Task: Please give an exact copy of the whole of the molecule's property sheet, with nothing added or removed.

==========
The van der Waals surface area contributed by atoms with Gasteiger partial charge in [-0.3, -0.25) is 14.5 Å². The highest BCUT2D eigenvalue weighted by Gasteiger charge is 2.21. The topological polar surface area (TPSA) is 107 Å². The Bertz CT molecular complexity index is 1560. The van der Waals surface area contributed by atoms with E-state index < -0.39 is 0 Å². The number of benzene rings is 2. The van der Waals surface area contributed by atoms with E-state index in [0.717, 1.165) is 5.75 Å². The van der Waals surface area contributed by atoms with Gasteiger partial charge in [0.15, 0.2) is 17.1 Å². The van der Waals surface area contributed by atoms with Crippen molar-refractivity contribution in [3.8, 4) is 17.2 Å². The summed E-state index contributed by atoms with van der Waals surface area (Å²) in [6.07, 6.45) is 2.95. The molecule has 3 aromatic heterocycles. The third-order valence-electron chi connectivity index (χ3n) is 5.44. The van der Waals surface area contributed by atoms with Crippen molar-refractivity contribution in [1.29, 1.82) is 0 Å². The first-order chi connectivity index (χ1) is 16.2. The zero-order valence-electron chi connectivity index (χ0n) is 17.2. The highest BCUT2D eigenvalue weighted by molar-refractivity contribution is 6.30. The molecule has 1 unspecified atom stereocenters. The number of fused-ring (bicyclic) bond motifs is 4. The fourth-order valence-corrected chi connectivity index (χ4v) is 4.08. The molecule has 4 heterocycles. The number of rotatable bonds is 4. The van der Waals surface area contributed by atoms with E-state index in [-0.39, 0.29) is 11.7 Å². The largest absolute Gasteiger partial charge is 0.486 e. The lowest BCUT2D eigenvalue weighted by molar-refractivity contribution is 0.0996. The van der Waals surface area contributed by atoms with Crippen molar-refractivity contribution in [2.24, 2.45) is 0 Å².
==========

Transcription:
The van der Waals surface area contributed by atoms with Gasteiger partial charge in [-0.3, -0.25) is 14.5 Å². The highest BCUT2D eigenvalue weighted by Gasteiger charge is 2.21. The topological polar surface area (TPSA) is 107 Å². The Bertz CT molecular complexity index is 1560. The van der Waals surface area contributed by atoms with E-state index < -0.39 is 0 Å². The number of benzene rings is 2. The van der Waals surface area contributed by atoms with E-state index in [0.717, 1.165) is 5.75 Å². The van der Waals surface area contributed by atoms with Gasteiger partial charge in [0.15, 0.2) is 17.1 Å². The van der Waals surface area contributed by atoms with Crippen molar-refractivity contribution in [3.8, 4) is 17.2 Å². The summed E-state index contributed by atoms with van der Waals surface area (Å²) in [6.07, 6.45) is 2.95. The molecule has 3 aromatic heterocycles. The third-order valence-electron chi connectivity index (χ3n) is 5.44. The van der Waals surface area contributed by atoms with Crippen molar-refractivity contribution in [1.29, 1.82) is 0 Å². The first-order chi connectivity index (χ1) is 16.2. The zero-order valence-electron chi connectivity index (χ0n) is 17.2. The highest BCUT2D eigenvalue weighted by molar-refractivity contribution is 6.30. The molecule has 1 unspecified atom stereocenters. The number of fused-ring (bicyclic) bond motifs is 4. The fourth-order valence-corrected chi connectivity index (χ4v) is 4.08. The molecule has 4 heterocycles. The number of rotatable bonds is 4. The van der Waals surface area contributed by atoms with E-state index in [-0.39, 0.29) is 11.7 Å². The largest absolute Gasteiger partial charge is 0.486 e. The lowest BCUT2D eigenvalue weighted by molar-refractivity contribution is 0.0996. The van der Waals surface area contributed by atoms with Crippen molar-refractivity contribution in [2.24, 2.45) is 0 Å².